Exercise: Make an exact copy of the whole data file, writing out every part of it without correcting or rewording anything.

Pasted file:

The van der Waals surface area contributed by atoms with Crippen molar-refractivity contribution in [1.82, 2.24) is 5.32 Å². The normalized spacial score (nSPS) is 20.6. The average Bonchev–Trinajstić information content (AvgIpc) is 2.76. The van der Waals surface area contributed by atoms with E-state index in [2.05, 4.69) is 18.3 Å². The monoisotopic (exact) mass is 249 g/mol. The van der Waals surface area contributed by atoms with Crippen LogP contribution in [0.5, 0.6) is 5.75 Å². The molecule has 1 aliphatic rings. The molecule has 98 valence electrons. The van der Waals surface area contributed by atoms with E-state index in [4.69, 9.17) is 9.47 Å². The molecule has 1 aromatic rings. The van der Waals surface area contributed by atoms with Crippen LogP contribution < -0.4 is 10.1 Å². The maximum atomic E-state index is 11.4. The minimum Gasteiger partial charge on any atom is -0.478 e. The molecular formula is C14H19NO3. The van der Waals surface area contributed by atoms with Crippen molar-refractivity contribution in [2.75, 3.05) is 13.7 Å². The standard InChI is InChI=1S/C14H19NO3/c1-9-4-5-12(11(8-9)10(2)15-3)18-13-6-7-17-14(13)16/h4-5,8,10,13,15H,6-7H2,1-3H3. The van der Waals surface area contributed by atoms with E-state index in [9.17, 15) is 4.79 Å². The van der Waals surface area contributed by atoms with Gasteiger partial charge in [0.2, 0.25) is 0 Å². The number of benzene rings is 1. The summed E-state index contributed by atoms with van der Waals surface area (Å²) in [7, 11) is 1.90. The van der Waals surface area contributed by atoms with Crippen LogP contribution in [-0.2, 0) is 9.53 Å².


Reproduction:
The van der Waals surface area contributed by atoms with Crippen molar-refractivity contribution in [1.82, 2.24) is 5.32 Å². The normalized spacial score (nSPS) is 20.6. The average Bonchev–Trinajstić information content (AvgIpc) is 2.76. The van der Waals surface area contributed by atoms with E-state index in [2.05, 4.69) is 18.3 Å². The monoisotopic (exact) mass is 249 g/mol. The van der Waals surface area contributed by atoms with Crippen LogP contribution in [0.5, 0.6) is 5.75 Å². The molecule has 1 aliphatic rings. The molecule has 98 valence electrons. The van der Waals surface area contributed by atoms with E-state index in [4.69, 9.17) is 9.47 Å². The molecule has 1 aromatic rings. The van der Waals surface area contributed by atoms with Crippen LogP contribution < -0.4 is 10.1 Å². The maximum atomic E-state index is 11.4. The minimum Gasteiger partial charge on any atom is -0.478 e. The molecular formula is C14H19NO3. The van der Waals surface area contributed by atoms with Crippen molar-refractivity contribution in [2.75, 3.05) is 13.7 Å². The standard InChI is InChI=1S/C14H19NO3/c1-9-4-5-12(11(8-9)10(2)15-3)18-13-6-7-17-14(13)16/h4-5,8,10,13,15H,6-7H2,1-3H3. The van der Waals surface area contributed by atoms with E-state index in [9.17, 15) is 4.79 Å². The van der Waals surface area contributed by atoms with Gasteiger partial charge in [0.2, 0.25) is 0 Å². The number of benzene rings is 1. The summed E-state index contributed by atoms with van der Waals surface area (Å²) in [7, 11) is 1.90. The van der Waals surface area contributed by atoms with Crippen LogP contribution in [-0.2, 0) is 9.53 Å².